Obama Meets With Credit-Card Chiefs
ROBERT SIEGEL, host:
From NPR News, this is ALL THINGS CONSIDERED. I'm Robert Siegel.
President Obama met with some of the nation's biggest issuers of credit cards today. He called on them to eliminate practices that he says are abuses, among them, surprise rate hikes and confusing language on credit agreements. The president spoke as both chambers of Congress consider measures to limit card companies' freedom to raise rates. Mr. Obama said that he would support what he called common sense legislation.
NPR's Brian Naylor reports on just what that legislation might look like.
BRIAN NAYLOR: Some 80 million Americans hold credit cards and as times have gotten tougher the president has been hearing complaints from consumers about banks and other issuers of the cards. After meeting with more than a dozen executives from some of the biggest credit card companies, Mr. Obama outlined some of those complaints.
President BARACK OBAMA: People finding themselves starting off with a low rate and the next thing they know, their interest rates have doubled, fees that they didn't know about, but are suddenly tacked onto their bills, a whole lack of clarity and transparency in terms of the terms and conditions of their credit cards.
NAYLOR: The president said credit cards are an important convenience to consumers and a key source of short term funds for many small business people. So he said his administration will be backing reform efforts in Congress, but that he also wanted the input of the card issuers. Mr. Obama set out what he called a set of core principles for any overhaul of the credit card system starting with what he called strong and reliable protections for consumers.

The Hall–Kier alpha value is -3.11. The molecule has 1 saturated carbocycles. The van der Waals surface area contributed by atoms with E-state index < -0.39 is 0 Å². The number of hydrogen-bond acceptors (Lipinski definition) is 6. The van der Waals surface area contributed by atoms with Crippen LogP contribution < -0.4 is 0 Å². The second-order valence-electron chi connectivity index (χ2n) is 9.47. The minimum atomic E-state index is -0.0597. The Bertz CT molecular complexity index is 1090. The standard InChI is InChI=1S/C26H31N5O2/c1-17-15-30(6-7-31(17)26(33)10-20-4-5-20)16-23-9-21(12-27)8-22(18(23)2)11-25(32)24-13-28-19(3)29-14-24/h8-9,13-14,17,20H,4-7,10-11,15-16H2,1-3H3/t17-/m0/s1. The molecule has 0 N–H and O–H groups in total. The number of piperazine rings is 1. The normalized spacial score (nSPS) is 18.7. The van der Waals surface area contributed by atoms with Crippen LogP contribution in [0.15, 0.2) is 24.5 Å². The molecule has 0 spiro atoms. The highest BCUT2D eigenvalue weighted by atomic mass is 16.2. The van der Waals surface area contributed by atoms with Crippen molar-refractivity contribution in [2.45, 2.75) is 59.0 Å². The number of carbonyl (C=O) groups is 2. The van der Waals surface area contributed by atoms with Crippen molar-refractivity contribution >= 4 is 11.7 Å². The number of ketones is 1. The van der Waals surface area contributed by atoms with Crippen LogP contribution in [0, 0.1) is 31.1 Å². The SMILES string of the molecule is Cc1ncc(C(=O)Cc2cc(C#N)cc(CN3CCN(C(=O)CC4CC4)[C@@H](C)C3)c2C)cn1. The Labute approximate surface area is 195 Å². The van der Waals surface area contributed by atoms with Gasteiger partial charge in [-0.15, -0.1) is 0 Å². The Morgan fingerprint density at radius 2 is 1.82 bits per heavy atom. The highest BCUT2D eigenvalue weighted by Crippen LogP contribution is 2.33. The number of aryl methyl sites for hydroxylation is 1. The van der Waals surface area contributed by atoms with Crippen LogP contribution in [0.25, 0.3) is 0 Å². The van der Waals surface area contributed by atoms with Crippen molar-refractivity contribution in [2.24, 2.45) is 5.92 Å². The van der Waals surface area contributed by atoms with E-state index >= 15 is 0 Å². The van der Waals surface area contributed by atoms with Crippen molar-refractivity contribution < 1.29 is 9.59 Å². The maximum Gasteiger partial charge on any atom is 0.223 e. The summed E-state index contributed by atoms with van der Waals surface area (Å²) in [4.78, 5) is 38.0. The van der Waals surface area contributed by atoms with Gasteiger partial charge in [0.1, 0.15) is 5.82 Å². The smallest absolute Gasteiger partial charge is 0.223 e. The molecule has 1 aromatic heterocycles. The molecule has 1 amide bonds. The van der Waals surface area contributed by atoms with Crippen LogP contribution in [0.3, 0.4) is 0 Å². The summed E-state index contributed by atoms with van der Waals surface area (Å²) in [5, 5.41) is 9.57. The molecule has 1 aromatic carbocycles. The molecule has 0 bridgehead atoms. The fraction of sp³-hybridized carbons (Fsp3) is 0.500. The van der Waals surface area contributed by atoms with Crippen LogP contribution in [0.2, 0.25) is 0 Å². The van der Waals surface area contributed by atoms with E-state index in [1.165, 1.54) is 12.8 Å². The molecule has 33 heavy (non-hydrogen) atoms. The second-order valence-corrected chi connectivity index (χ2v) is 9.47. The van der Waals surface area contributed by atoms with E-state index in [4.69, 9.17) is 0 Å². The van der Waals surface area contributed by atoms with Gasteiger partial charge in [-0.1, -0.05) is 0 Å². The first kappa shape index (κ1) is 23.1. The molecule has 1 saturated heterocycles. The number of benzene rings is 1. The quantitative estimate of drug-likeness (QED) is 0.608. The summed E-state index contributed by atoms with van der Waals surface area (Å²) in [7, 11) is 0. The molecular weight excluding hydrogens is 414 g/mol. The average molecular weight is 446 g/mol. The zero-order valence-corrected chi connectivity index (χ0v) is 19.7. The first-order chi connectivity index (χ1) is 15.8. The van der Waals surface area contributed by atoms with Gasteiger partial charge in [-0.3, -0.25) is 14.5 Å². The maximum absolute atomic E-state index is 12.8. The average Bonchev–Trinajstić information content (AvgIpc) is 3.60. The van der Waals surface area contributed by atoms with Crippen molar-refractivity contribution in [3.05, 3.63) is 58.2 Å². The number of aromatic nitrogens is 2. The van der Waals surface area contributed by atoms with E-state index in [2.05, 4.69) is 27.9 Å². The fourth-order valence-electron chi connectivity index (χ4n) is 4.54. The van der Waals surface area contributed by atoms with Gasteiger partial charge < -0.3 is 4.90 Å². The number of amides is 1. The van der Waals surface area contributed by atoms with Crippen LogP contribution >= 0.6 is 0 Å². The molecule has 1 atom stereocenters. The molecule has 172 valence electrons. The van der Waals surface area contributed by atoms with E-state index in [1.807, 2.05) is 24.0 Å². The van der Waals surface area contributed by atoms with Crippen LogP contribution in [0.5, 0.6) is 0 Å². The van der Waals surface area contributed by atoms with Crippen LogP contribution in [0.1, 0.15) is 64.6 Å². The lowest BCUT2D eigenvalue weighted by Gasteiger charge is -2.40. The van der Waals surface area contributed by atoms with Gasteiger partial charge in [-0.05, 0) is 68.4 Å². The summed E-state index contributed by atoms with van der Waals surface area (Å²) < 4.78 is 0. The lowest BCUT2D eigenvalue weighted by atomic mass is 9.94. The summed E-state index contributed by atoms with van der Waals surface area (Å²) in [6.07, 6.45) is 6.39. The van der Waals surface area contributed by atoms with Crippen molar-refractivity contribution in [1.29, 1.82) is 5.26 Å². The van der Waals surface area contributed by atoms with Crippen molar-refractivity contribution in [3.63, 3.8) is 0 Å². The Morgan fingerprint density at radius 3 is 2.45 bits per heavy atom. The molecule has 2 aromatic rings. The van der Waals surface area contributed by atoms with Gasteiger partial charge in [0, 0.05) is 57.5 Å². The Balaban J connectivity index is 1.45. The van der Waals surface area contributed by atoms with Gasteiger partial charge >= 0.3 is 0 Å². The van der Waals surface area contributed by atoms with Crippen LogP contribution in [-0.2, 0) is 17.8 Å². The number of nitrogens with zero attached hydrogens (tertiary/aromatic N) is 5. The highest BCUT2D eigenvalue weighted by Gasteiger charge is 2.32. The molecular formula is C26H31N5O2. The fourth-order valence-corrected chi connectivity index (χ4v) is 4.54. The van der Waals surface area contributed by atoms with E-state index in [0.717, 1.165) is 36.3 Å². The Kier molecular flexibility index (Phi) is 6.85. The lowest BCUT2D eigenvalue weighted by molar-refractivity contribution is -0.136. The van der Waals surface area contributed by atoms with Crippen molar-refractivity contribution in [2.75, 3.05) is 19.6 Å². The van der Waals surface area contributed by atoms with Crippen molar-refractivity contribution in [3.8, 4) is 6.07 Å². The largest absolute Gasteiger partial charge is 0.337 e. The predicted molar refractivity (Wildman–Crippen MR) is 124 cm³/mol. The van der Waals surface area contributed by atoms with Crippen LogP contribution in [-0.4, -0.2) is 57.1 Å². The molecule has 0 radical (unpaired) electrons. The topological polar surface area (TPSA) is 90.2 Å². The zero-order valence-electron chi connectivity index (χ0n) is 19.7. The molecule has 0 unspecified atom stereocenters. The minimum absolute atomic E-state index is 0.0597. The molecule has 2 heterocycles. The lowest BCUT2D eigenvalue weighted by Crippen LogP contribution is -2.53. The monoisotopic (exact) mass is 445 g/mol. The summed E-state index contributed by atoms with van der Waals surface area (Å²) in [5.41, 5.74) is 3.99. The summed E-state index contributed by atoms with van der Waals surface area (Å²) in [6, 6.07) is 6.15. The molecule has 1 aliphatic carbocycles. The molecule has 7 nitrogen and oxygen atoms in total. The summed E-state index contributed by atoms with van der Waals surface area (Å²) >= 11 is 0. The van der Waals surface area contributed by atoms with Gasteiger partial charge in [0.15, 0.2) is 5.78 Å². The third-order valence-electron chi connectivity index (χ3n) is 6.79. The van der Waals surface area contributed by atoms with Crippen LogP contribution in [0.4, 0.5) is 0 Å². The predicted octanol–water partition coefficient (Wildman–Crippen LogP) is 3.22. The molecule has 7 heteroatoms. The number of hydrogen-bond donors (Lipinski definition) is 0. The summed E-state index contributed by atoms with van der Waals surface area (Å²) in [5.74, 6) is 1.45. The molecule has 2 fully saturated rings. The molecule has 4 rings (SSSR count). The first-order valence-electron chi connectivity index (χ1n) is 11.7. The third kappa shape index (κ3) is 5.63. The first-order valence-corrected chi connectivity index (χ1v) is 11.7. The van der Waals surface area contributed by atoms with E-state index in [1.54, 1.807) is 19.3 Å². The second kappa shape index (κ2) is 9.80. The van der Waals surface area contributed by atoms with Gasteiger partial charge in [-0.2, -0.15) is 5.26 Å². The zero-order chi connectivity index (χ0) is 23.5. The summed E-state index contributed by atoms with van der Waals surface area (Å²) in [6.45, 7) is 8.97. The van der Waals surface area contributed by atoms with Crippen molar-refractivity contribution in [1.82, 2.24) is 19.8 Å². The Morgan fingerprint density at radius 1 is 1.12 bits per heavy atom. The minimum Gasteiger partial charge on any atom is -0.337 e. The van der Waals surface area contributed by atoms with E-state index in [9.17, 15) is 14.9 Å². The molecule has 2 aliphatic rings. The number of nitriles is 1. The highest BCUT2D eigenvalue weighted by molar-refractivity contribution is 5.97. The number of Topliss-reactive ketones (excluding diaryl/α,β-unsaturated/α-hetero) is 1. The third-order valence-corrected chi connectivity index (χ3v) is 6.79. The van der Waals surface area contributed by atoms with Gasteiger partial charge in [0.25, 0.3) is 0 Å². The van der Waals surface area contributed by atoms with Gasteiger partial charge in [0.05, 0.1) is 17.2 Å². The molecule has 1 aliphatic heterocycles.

Pres. OBAMA: Protections that ban unfair rate increases and forbid abuse of fees and penalties. The days of any time, any reason rate hikes and late fee traps have to end. Number two, all the forms and statements that credit card companies send out have to be written in plain language and be in plain sight. No more fine print, no more confusing terms and conditions. We want clarity and transparency from here on out.
NAYLOR: Separate bills are working their way through the House and Senate. The so-called Credit Cardholders Bill of Rights cleared the House Financial Services Committee yesterday with bipartisan support. It would prevent card companies from arbitrarily raising interest rates on unpaid balances and from unfairly penalizing cardholders who make their payments on time. The Senate bill is considered even tougher on card issuers. The Federal Reserve Board has also weighed in, issuing stringent rules on card companies.
But those new regulations won't take effect until over a year from now. Joel Kelsey, a policy analyst with Consumers Union, says that in the meantime, card issuers are quickly hiking rates and fees.
Mr. JOEL KELSEY (Policy Analyst, Consumers Union): This action needs to happen sooner rather than later. The economy is in a crisis now. Families are hurting now. And instead of trying to reach into their pockets to balance their budgets, the credit card companies need to find other ways of righting their economic ship.
NAYLOR: The credit card industry said it wants to work with the Obama administration, but it also criticized the legislation approved by the House panel yesterday, saying it will make lenders less able to offer reasonably priced credit to consumers and that it could make matters worse for the broader economy.
Brian Naylor, NPR News, the White House.
SIEGEL: Have you been surprised by recent changes in your credit card terms? Or maybe you've just been having trouble making sense of all that fine print. Well, we are betting that a lot of you have questions about this issue, and we'd like to hear them. Just go to npr.org and click on Contact Us and be sure to write, credit card, in the subject line.
Next week we'll bring in Joan Goldwasser. She covers the credit card industry for Kiplinger Personal Finance. And she will answer some of your questions and walk us through the finest of that fine print.
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